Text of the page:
Jin-me Yoon, Touring Home From Away, 1998-9

Jin-me Yoon, Touring Home From Away, 1998-9

When images of popular, but distant locations are brought to your attention through the tourism industry, how do you know to believe what you see? How is it easier to associate a place with the symbols, myths and promises carried with these images, rather than marginalized histories in the locations that inspired them?

In her series Touring Home From Away (1999), the artist Jin-me Yoon explores the possibilities of taking apart the touristic and mythical narratives that surround a landscape through photography – here focussing on Prince Edward Island. Over the course of a residency at the Confederation Centre Art Gallery in Charlottetown, Yoon explored landscapes and common sites of PEI’s significant tourism industry, to tease out a sense of cultural identity and belonging, one distinguished from the narratives and locations that contribute to the construction of PEI’s branding as a tourist destination.

Re-working perceptions of the island through such popular narratives as Anne of Green Gables (which she evokes through several symbols in the bottom photo), Yoon contextualises the construction of the island’s imaginary by positioning figures in the foreground gazing at the locations of the background, echoing the dissonance between those viewing the photographs and the touristic locations represented. Through this dissonance, the artist exposes the constructed nature of both touristic images as well as the sense of subjectivity and belonging associated to a place.

Jin-me Yoon is a Korean-born Canadian artist, who emigrated to Canada at the age of eight. Currently she lives and works in Vancouver, B.C., and teaches at Simon Fraser University’s School for the Contemporary Arts.

Jin-me Yoon, Touring Home From Away, panel 9b, 1998-9 (112 KB)

Jin-me Yoon, Touring Home From Away, panel 9b, 1998-9 (112 KB)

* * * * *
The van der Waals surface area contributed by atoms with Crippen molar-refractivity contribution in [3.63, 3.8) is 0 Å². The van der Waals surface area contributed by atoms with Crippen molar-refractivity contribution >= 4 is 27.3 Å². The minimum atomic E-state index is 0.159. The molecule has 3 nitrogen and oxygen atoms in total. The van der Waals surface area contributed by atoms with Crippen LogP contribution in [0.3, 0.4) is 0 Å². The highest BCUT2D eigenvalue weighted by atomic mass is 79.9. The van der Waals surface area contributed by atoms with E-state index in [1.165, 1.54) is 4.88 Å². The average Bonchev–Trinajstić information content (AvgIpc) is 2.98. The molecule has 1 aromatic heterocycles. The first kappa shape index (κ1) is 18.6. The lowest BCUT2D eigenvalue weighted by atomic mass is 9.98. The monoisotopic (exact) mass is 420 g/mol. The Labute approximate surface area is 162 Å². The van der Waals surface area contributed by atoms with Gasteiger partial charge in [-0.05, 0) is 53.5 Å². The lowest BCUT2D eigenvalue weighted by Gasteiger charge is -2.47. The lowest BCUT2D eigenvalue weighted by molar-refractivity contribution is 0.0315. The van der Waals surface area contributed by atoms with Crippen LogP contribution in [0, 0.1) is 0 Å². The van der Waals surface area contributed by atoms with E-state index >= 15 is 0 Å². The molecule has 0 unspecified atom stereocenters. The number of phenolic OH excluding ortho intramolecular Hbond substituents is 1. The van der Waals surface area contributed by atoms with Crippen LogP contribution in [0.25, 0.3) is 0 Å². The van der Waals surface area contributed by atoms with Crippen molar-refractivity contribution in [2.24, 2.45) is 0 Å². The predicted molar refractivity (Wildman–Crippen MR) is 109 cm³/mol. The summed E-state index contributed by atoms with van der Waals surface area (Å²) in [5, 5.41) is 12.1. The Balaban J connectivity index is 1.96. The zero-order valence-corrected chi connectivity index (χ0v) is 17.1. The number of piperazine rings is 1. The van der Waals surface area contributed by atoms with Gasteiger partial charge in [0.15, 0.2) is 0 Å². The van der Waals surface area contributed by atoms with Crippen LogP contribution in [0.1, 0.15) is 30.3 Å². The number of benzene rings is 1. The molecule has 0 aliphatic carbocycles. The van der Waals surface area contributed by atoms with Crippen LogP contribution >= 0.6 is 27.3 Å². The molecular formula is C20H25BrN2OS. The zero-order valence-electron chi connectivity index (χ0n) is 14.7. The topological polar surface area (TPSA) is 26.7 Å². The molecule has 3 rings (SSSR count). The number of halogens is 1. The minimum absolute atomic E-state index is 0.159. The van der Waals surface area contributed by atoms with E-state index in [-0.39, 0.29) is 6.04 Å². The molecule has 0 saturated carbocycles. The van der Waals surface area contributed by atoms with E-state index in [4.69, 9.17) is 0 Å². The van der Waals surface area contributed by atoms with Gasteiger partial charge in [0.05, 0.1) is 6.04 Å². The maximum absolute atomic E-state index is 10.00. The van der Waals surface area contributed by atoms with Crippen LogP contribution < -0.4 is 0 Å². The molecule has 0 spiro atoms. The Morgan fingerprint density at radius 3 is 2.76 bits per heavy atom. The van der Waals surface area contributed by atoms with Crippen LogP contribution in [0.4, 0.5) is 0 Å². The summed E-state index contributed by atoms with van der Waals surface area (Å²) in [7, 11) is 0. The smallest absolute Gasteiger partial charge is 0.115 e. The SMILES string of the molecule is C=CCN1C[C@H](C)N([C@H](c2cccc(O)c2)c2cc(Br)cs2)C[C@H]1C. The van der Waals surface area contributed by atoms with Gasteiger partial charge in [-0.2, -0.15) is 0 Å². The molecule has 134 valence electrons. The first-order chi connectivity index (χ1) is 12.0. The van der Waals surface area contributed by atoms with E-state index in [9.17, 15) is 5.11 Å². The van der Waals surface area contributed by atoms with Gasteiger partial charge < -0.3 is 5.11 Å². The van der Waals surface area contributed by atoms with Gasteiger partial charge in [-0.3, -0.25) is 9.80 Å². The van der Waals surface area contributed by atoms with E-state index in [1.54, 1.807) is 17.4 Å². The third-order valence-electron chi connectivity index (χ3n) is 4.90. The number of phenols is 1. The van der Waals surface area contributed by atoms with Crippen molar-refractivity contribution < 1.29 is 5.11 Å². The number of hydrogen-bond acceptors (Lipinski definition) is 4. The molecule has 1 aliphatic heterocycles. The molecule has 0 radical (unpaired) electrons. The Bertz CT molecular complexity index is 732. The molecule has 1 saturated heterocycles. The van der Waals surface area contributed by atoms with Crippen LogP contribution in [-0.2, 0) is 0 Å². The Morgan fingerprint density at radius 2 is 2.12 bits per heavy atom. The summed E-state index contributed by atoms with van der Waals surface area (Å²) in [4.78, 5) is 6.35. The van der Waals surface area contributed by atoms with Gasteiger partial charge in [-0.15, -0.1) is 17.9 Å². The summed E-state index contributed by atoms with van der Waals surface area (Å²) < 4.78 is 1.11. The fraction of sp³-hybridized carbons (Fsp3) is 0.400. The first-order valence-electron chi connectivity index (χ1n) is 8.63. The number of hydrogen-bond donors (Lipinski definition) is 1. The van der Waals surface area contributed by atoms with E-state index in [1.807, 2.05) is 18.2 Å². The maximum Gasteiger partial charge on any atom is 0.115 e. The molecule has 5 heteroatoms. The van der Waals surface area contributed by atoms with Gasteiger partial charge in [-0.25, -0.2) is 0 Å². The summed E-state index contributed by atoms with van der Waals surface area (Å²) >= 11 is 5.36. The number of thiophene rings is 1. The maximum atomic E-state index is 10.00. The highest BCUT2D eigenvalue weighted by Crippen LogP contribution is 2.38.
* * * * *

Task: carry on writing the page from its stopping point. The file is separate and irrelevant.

“During a residency . . . in Charlottetown, Prince Edward Island, during the summer of 1998, I researched and produced photographic images that explore the ways in which myths are manifest in the tourist imaginary of PEI. Utilizing sites with recognizable and “condensed” meanings, (rural landscapes, lighthouses, red soil, churches, Green Gables, strip malls, and golf courses, etc.), I placed myself and members of my extended family, along with Island residents, in various locations, staging images of the landscape that highlight the constructed nature, of place and its assumed identities. In Touring Home From Away (1999), by re-working the repositories of meaning embedded in the idea of PEI, I continue an ongoing interest in exploring the cultural function of landscape and representations of place as they pertain to the body and subjectivity” (the artist)

Jin-me Yoon, Touring Home From Away, panel 4b, 1998-9

Jin-me Yoon, Touring Home From Away, panel 4b, 1998-9

Here’s a great Chester Fields post on Jin-me Yoon’s Souvenirs of the Self, also exploring the question of identity in relation to generic cultural images of Canada.

How does Yoon’s approach to the relationship between artist, landscape and belonging differ from Penner Bancroft’s (described in the last post)? How do the personal narratives of the photographic works offer a renewed perspective on the histories tying migration to land?

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